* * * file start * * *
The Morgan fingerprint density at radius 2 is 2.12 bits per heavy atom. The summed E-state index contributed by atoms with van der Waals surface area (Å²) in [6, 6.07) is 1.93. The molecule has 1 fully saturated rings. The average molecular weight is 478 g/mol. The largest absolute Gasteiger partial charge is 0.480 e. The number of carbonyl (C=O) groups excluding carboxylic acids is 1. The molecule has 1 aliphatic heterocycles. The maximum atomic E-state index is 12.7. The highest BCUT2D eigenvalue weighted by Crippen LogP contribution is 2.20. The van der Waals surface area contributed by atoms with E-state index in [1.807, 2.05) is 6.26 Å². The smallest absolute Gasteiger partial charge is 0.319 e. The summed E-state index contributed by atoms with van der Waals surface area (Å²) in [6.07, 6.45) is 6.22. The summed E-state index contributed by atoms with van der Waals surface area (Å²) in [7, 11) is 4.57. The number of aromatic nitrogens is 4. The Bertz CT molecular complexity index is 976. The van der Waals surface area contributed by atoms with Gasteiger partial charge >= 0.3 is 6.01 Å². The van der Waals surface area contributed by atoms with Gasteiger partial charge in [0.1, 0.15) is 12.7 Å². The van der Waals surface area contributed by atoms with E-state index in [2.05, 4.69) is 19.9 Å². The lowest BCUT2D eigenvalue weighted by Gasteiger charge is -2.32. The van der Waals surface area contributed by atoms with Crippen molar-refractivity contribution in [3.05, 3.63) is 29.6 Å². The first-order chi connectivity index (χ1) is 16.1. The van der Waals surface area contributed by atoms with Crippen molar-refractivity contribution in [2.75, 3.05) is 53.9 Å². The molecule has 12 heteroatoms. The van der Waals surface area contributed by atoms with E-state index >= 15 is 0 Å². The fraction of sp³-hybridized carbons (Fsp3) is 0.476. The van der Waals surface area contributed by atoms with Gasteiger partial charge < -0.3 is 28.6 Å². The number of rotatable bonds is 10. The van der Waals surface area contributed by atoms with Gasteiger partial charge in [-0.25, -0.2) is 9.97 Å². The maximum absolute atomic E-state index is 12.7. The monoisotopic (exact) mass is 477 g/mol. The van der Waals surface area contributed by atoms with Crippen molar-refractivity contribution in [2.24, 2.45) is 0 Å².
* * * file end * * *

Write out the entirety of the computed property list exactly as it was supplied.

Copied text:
The Morgan fingerprint density at radius 2 is 2.12 bits per heavy atom. The summed E-state index contributed by atoms with van der Waals surface area (Å²) in [6, 6.07) is 1.93. The molecule has 1 fully saturated rings. The average molecular weight is 478 g/mol. The largest absolute Gasteiger partial charge is 0.480 e. The number of carbonyl (C=O) groups excluding carboxylic acids is 1. The molecule has 1 aliphatic heterocycles. The maximum atomic E-state index is 12.7. The highest BCUT2D eigenvalue weighted by Crippen LogP contribution is 2.20. The van der Waals surface area contributed by atoms with E-state index in [1.807, 2.05) is 6.26 Å². The smallest absolute Gasteiger partial charge is 0.319 e. The summed E-state index contributed by atoms with van der Waals surface area (Å²) in [6.07, 6.45) is 6.22. The summed E-state index contributed by atoms with van der Waals surface area (Å²) in [7, 11) is 4.57. The number of aromatic nitrogens is 4. The Bertz CT molecular complexity index is 976. The van der Waals surface area contributed by atoms with Gasteiger partial charge >= 0.3 is 6.01 Å². The van der Waals surface area contributed by atoms with Gasteiger partial charge in [0.1, 0.15) is 12.7 Å². The van der Waals surface area contributed by atoms with E-state index in [2.05, 4.69) is 19.9 Å². The lowest BCUT2D eigenvalue weighted by Gasteiger charge is -2.32. The van der Waals surface area contributed by atoms with Crippen molar-refractivity contribution in [3.05, 3.63) is 29.6 Å². The first-order chi connectivity index (χ1) is 16.1. The van der Waals surface area contributed by atoms with Crippen molar-refractivity contribution in [2.75, 3.05) is 53.9 Å². The molecule has 12 heteroatoms. The van der Waals surface area contributed by atoms with E-state index >= 15 is 0 Å². The fraction of sp³-hybridized carbons (Fsp3) is 0.476. The van der Waals surface area contributed by atoms with Gasteiger partial charge < -0.3 is 28.6 Å². The number of rotatable bonds is 10. The van der Waals surface area contributed by atoms with Gasteiger partial charge in [-0.25, -0.2) is 9.97 Å². The maximum absolute atomic E-state index is 12.7. The monoisotopic (exact) mass is 477 g/mol. The van der Waals surface area contributed by atoms with Crippen molar-refractivity contribution in [2.24, 2.45) is 0 Å².